OpenSSH Flaw Could Leak Crypto Keys

Qualys on Thursday reported a flaw in theOpenSSH client that could let a hacker steal the client’s private crypto keys.

The bug is the result of an undocumented feature called “roaming” that exists in version 5.4, released March 8, 2010, and above.

It’s one of two vulnerabilities that a malicious SSH server or a trusted but compromised server can exploit, Qualys said. The other is a heap-based buffer overflow.

OpenSSH issued a fix for the information leak Thursday.

About the Flaws

Depending on the version of the OpenSSH client used, the compiler and the OS, the information leak can let a malicious or compromised SSH server steal the client’s private keys, Qualys said.

If a server supports roaming and the connection to the server breaks unexpectedly, roaming lets the client reconnect and resume the suspended SSH session.

The OpenSSH server doesn’t support roaming, but it is enabled by default in the OpenSSH client.

The leak already may have been exploited in the wild, Qualys suggested.

The buffer overflow also is present in the default configuration of the OpenSSH client, but exploiting it requires two nondefault options — a ProxyCommand and SSH Forward Agent, either ForwardAgent (-A) or ForwardXll (-X), Qualys said. As a result, the buffer overflow is unlikely to have any real-world impact.

How the Information Leak Works

The openSSH client’s roaming_write() function is a simple wrapper around write(), Qualys said. It calls wait_for_roaming_reconnect() to transparently reconnect to the SSH server after a disconnection. It also calls buf_append() to copy the data sent to the server into the roaming buffer out_buf. When there’s a reconnection, the client can resend the data that wasn’t received by the server when the connection broke.

A malicious server has to massage the client’s heap before roaming_reply() malloc()ates out_buf, and force malloc() to return a previously free()d but uncleansed chunk of information.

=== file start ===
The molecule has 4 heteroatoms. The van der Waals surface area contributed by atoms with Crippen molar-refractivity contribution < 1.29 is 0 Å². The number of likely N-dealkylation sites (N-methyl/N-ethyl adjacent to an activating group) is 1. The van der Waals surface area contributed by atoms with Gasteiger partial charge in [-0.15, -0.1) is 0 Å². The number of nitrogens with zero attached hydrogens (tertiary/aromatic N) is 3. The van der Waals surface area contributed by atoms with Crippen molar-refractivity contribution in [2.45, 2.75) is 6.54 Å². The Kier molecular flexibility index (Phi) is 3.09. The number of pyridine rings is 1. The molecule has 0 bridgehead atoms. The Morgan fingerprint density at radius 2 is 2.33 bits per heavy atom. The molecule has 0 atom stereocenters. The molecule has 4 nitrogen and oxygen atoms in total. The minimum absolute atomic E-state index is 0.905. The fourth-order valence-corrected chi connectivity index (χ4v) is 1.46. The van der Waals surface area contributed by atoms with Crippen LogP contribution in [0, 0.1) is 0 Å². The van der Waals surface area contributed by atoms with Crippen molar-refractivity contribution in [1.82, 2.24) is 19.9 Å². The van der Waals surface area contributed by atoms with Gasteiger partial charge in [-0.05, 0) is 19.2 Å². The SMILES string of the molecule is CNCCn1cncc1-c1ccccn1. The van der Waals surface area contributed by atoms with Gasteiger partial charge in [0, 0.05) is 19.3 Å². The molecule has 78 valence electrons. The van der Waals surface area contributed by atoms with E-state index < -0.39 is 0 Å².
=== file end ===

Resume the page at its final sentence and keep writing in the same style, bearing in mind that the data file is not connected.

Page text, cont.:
The server also has to guess the client’s get_snd_buf_size.

It has to advise the client’s resend_bytes() that all available bytes — the entire out_buf_size — are needed by the server, even if fewer bytes were actually written by the client to the server.

“The ability to steal private key files from an SSH client is a big deal,” said Craig Young, cybersecurity researcher forTripwire.

“Users connecting to untrusted servers need to be aware that key material on their system may have been exposed to server operators,” he told LinuxInsider.

Mitigating the Impact

However, there are several ways to reduce the impact of the information leak, including permanently disabling the vulnerable roaming code by adding the undocumented option “UseRoaming no” to the system-wide or per-user configuration files, according to Qualys.

Further, the company has discovered several nonsecurity bugs in specific versions and configurations of OpenSSH that prevent the client’s roaming code from reconnecting to the server.

The flaws are not dangerous, security consultantSorin Mustaca said.

“In order to exploit this vulnerability, an attacker must convince its target OpenSSH client to connect to a malicious server — an unlikely scenario — or compromise a trusted server and install a special build of the OpenSSH server having roaming activated,” he told LinuxInsider. The second option “is possible but also unlikely to happen.”

If hackers compromise a server to the degree that they can replace OpenSSH, for which they need root access, “it would be better for them to insert their own private keys and have access to the server directly rather than stealing someone else’s private key,” Mustaca remarked. Even if a private key is stolen, the thief has to figure out where else it’s being used.

Fixing the Problem

OpenSSH fixed the information leak flaw with the release of v7.1p2 of the client. The flaw also has been corrected in OpenBSD’s stable branch.

In earlier versions of the client, the problem can be hot-fixed easily by setting the undocumented option “UseRoaming” to “no.”

“OpenSSH did very well by fixing these issues,” Mustaca observed.

Richard Adhikari

Richard Adhikari has written about high-tech for leading industry publications since the 1990s and wonders where it's all leading to. Will implanted RFID chips in humans be the Mark of the Beast? Will nanotech solve our coming food crisis? Does Sturgeon's Law still hold true? You can connect with Richard on Google+.

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